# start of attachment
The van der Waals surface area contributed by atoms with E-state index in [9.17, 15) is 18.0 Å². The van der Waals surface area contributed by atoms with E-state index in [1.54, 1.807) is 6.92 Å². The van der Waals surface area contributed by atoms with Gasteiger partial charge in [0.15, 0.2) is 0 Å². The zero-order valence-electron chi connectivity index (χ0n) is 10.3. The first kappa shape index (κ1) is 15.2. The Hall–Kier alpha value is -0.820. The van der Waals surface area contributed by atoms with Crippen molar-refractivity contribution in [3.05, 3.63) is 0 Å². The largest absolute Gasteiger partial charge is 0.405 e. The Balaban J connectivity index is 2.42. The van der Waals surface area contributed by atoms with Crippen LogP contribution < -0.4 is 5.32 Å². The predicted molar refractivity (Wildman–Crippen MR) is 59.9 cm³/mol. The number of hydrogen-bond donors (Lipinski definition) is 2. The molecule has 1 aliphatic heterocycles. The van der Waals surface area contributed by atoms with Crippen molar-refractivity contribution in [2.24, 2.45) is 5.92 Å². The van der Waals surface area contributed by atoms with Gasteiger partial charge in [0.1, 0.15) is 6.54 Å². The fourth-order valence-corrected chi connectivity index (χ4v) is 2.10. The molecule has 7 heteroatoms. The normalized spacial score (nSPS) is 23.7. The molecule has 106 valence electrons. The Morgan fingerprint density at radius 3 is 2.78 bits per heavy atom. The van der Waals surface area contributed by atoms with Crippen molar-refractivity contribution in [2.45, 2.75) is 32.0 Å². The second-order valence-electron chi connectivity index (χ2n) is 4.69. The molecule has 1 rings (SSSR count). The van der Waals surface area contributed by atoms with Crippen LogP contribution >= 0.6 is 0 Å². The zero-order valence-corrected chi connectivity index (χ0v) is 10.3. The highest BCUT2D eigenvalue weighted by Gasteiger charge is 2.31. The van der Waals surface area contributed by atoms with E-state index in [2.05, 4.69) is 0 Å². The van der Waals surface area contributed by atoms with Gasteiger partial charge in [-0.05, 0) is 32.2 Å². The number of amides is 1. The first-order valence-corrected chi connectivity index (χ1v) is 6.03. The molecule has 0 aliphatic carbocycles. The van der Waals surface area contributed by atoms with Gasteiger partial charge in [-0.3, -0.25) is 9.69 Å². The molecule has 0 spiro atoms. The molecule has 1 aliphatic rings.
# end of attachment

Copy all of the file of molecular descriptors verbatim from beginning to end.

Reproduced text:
The van der Waals surface area contributed by atoms with E-state index in [9.17, 15) is 18.0 Å². The van der Waals surface area contributed by atoms with E-state index in [1.54, 1.807) is 6.92 Å². The van der Waals surface area contributed by atoms with Gasteiger partial charge in [0.15, 0.2) is 0 Å². The zero-order valence-electron chi connectivity index (χ0n) is 10.3. The first kappa shape index (κ1) is 15.2. The Hall–Kier alpha value is -0.820. The van der Waals surface area contributed by atoms with Crippen molar-refractivity contribution in [3.05, 3.63) is 0 Å². The largest absolute Gasteiger partial charge is 0.405 e. The Balaban J connectivity index is 2.42. The van der Waals surface area contributed by atoms with Crippen LogP contribution < -0.4 is 5.32 Å². The predicted molar refractivity (Wildman–Crippen MR) is 59.9 cm³/mol. The number of hydrogen-bond donors (Lipinski definition) is 2. The molecule has 1 aliphatic heterocycles. The van der Waals surface area contributed by atoms with Crippen molar-refractivity contribution in [2.24, 2.45) is 5.92 Å². The van der Waals surface area contributed by atoms with Gasteiger partial charge in [0.1, 0.15) is 6.54 Å². The fourth-order valence-corrected chi connectivity index (χ4v) is 2.10. The molecule has 7 heteroatoms. The normalized spacial score (nSPS) is 23.7. The molecule has 106 valence electrons. The Morgan fingerprint density at radius 3 is 2.78 bits per heavy atom. The van der Waals surface area contributed by atoms with Crippen molar-refractivity contribution in [2.45, 2.75) is 32.0 Å². The second-order valence-electron chi connectivity index (χ2n) is 4.69. The molecule has 1 rings (SSSR count). The van der Waals surface area contributed by atoms with Crippen LogP contribution >= 0.6 is 0 Å². The zero-order valence-corrected chi connectivity index (χ0v) is 10.3. The highest BCUT2D eigenvalue weighted by Gasteiger charge is 2.31. The van der Waals surface area contributed by atoms with E-state index in [2.05, 4.69) is 0 Å². The van der Waals surface area contributed by atoms with Gasteiger partial charge in [-0.05, 0) is 32.2 Å². The number of amides is 1. The first-order valence-corrected chi connectivity index (χ1v) is 6.03. The molecule has 0 aliphatic carbocycles. The van der Waals surface area contributed by atoms with Gasteiger partial charge in [-0.3, -0.25) is 9.69 Å². The molecule has 0 spiro atoms. The molecule has 1 aliphatic rings.